The tempo, for me, is vital to this sort of music. I do not know of any other canon of work in the rock sphere, other than BJH's, which has such a systematically slow tempo. Like in BJH's music, the slowness may be off-putting for some fans, as the "rock" rhythmic element is restrained by it. Its advantages, however, are that it gives the music huge breathing space to allow the beauty of the melodies and of the arrangements to shine. And, as both the melodies and the arrangements are divine, one can say that the tempo is spot on! The complexity is such that one needs more than a couple of listens to fully appreciate its beauty but allowing oneself that luxury means that successive listens bring intense satisfaction. Despite the complexity of the music, at any one time the density of the instrumentation is sparse and thinly layered, but constantly evolving: the emphasis is on the attractiveness of the sonic textures and timbres, on the attractiveness of the melody; very much so over the rhythm because at such a slow tempo the rhythm does become like the human breath - it's in this sense that it actually allows the music space to breathe; it allows the listener to bask in its beauty.

A couple more notes on the influences. Compositionally, I would say the primary influence is from Camel, as BJH's music does not feature any complete instrumentals and it was only in their Harvest era (pre-1973) that it featured long instrumental sections within compositions. However, Wolstenholme's 21st century music with his band Maestoso comes closer: for instance, listening to the run of three songs "Abendrot"/"Overture Marsch Burlesque"/"Pas de Deux" (two instrumentals and a gorgeous, sung melodic number) from the album "Grim", one can imagine them fitting easily onto "Random Acts of Beauty". The long guitar solos are in a style very similar to BJH's John Lees's live style - yes, even Latimer's solo ends up sounding like Lees, perhaps it's the slowness of the tempo, although there might be an argument for saying that it's similar to his own solo on "Ice" from "I Can See Your House From Here" - although Justin Minasian adds a couple of fast flourishes the like of which do not appear in Lees's playing. However, the lushness and extensiveness of the mellotron's use perhaps owes more to The Moody Blues than to either Camel or BJH, with the latter being the closest of those two.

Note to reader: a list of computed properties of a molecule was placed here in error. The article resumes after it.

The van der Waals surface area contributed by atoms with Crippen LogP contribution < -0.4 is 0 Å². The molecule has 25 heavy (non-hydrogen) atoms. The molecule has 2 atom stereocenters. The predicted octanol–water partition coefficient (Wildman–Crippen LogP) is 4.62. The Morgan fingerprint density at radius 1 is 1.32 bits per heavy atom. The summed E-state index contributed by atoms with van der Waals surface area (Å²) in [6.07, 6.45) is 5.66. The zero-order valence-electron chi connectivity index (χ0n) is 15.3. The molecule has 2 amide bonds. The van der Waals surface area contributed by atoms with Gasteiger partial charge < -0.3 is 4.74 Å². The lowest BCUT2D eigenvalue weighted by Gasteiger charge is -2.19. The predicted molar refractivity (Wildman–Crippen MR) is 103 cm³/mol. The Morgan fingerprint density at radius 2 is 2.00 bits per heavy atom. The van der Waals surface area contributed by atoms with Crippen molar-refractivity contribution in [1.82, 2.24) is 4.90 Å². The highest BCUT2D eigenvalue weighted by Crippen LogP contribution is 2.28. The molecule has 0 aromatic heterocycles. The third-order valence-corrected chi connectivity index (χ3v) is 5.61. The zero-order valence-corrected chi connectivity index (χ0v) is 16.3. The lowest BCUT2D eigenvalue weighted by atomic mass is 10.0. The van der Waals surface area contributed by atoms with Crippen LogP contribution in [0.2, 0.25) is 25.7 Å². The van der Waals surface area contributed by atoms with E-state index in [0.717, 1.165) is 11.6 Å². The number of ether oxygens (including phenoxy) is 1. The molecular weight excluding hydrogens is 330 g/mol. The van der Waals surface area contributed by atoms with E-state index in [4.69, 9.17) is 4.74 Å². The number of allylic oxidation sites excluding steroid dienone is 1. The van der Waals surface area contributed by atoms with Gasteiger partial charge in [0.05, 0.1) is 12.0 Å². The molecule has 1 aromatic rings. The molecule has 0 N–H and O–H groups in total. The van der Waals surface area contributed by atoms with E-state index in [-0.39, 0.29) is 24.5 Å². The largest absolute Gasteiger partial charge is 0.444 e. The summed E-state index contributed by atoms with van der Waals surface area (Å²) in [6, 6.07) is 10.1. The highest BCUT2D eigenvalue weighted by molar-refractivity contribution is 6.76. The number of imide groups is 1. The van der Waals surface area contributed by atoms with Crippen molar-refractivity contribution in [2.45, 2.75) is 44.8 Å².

Finally, like all of the best albums, "Random Acts of Beauty" overall has a very cohesive feel; the compositions fit well together and Minasian has hit upon and maintained a "key" soundscape that pervades the music. In this sense it's very much like, say, Camel's "Moonmadness". That's a hell of a compliment, by the way, and "Random Acts of Beauty" well deserves it!